Hey, old school half a hundred guy: Let me drop some knowledge on you.Transfers are legal according to the rules unless there’s recruiting, tampering, residency or custodial issues. REsidency and custody are big. This is why IHSA is taking over transfers coming from outside then into CPS. There are reasons (I wont mention) to question the leadership at the CPS Sports office for sure. I am certain when IHSA figures out “how” they will monitor transfer into CPS they must understand all of the tricks. They will find custody issues, residency issues, recruiting and tampering often tied to AAU. To confirm these things are happening they will need an investigatory arm, which they don’t presently have. They will need a person familiar with Chicago coaches, AAU and all of the tricks coaches use to get kids into their schools legally and illegally. Good luck IHSA, but it’s more than a notion to get a hold of the illegalities and actually control or stop it.

    • 50 year alum

      Cooley I never once blamed a kid for transferring it’s all about what the IHSA and CPS allow you can’t honestly believe that all these transfers are legal. I dare you to find one example of any team in any sport across the whole country that allows 8 transfers in one year you know it’s the corrupt system that allows this. Kids should be able to purse their dreams but at what cost. Maybe the system will change but I really doubt it. Most fans know there is recruiting going on everyday I believe you about the AAU is also responsible for most of this. It just seems to me that it’s most blatant in the public league I never blamed a kid or coach it’s so obvious that it’s a joke! Now I’m done with all of my bitching about this seems like most fans who email this site agree with me and like our rights in this country some disagree let’s start doing things the correct way and let the playing field be level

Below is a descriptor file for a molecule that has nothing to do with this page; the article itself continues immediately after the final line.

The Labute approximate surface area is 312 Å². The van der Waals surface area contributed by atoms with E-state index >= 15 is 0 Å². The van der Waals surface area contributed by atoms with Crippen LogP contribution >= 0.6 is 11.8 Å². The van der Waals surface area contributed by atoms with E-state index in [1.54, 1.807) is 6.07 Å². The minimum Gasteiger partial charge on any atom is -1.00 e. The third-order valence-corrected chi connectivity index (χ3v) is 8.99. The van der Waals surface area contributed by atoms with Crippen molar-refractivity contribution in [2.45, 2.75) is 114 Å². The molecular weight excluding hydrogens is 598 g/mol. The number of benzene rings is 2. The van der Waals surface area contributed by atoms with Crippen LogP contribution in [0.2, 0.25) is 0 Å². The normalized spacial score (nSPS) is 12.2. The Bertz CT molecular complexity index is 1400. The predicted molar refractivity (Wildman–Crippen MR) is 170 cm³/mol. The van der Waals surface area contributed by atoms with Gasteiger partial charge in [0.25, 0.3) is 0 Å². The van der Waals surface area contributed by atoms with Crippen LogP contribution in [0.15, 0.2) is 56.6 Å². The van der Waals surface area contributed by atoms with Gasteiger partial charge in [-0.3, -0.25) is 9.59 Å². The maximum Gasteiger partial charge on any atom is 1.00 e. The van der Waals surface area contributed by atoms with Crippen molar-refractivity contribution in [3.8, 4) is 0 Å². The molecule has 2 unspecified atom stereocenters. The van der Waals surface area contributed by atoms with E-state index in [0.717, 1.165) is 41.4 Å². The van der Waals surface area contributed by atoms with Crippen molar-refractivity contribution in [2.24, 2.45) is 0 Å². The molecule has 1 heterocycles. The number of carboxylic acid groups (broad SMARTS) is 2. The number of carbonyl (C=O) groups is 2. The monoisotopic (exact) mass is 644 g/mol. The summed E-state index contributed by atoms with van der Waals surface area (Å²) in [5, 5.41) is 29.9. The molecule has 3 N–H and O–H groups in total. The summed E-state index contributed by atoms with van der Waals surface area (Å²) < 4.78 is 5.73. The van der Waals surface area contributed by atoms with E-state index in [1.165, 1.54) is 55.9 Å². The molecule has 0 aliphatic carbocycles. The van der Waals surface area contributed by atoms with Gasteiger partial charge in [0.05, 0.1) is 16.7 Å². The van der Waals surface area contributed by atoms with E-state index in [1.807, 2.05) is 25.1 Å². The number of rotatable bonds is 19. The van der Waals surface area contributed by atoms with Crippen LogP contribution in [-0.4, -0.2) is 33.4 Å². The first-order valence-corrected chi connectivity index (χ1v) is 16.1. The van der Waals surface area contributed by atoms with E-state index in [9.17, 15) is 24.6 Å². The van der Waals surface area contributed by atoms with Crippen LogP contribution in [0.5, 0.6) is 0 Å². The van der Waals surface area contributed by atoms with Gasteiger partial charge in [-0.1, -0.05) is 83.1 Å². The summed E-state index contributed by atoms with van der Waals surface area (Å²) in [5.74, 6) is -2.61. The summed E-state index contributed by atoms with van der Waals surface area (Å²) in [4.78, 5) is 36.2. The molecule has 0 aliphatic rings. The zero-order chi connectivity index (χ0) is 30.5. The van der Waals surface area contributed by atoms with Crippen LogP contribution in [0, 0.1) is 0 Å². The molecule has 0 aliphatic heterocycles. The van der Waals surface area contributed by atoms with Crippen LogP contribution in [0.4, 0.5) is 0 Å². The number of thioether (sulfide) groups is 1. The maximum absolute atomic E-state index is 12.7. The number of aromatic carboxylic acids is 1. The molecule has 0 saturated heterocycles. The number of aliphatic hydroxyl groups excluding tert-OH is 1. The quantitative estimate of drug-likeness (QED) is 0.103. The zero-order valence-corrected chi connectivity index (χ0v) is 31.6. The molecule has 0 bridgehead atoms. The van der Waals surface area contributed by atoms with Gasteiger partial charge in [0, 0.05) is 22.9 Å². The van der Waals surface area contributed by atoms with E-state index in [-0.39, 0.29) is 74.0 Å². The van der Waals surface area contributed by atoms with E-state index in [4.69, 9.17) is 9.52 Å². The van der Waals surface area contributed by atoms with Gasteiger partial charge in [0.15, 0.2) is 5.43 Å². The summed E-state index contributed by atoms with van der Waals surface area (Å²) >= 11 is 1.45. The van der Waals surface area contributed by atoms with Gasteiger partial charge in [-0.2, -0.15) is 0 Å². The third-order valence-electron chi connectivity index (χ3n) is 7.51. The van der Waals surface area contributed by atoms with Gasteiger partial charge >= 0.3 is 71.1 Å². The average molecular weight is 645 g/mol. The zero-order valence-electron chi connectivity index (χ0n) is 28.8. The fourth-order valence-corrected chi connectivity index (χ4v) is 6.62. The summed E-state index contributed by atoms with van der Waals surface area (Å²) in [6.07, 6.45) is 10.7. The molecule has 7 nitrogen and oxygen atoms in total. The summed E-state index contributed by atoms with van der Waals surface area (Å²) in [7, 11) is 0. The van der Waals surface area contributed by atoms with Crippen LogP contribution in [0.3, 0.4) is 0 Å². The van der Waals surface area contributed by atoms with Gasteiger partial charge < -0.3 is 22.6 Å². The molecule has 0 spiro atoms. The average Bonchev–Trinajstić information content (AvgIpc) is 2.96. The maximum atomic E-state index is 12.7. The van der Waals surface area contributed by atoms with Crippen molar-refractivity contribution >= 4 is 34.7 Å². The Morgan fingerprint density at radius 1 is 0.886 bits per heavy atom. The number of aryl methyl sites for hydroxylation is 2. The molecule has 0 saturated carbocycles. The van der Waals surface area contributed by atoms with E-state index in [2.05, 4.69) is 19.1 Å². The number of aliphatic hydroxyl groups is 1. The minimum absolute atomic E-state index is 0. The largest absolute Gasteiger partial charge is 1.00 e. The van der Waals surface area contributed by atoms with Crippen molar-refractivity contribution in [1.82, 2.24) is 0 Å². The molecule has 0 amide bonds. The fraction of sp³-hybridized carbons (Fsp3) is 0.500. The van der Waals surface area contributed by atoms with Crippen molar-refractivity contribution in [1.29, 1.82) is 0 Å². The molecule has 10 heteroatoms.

• Unbothered